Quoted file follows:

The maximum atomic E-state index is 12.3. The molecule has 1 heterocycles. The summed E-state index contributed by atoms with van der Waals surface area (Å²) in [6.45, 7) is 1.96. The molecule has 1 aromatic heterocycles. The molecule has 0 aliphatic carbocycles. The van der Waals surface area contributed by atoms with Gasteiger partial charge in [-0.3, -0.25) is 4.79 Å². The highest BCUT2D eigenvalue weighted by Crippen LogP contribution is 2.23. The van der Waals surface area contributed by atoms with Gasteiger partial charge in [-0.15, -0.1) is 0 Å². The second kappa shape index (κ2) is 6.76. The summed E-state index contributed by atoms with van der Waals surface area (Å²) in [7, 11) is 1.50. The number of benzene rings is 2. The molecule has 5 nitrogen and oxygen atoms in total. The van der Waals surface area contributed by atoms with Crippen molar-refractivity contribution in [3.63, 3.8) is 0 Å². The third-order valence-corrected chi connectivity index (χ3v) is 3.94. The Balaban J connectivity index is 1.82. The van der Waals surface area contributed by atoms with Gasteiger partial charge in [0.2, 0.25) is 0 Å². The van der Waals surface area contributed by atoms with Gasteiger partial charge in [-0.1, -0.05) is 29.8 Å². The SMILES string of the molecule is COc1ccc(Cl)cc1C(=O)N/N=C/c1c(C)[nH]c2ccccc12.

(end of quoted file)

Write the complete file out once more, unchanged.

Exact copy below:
The maximum atomic E-state index is 12.3. The molecule has 1 heterocycles. The summed E-state index contributed by atoms with van der Waals surface area (Å²) in [6.45, 7) is 1.96. The molecule has 1 aromatic heterocycles. The molecule has 0 aliphatic carbocycles. The van der Waals surface area contributed by atoms with Gasteiger partial charge in [-0.3, -0.25) is 4.79 Å². The highest BCUT2D eigenvalue weighted by Crippen LogP contribution is 2.23. The van der Waals surface area contributed by atoms with Gasteiger partial charge in [-0.15, -0.1) is 0 Å². The second kappa shape index (κ2) is 6.76. The summed E-state index contributed by atoms with van der Waals surface area (Å²) in [7, 11) is 1.50. The number of benzene rings is 2. The molecule has 5 nitrogen and oxygen atoms in total. The van der Waals surface area contributed by atoms with Crippen molar-refractivity contribution in [3.63, 3.8) is 0 Å². The third-order valence-corrected chi connectivity index (χ3v) is 3.94. The Balaban J connectivity index is 1.82. The van der Waals surface area contributed by atoms with Gasteiger partial charge in [0.2, 0.25) is 0 Å². The van der Waals surface area contributed by atoms with Gasteiger partial charge in [-0.1, -0.05) is 29.8 Å². The SMILES string of the molecule is COc1ccc(Cl)cc1C(=O)N/N=C/c1c(C)[nH]c2ccccc12.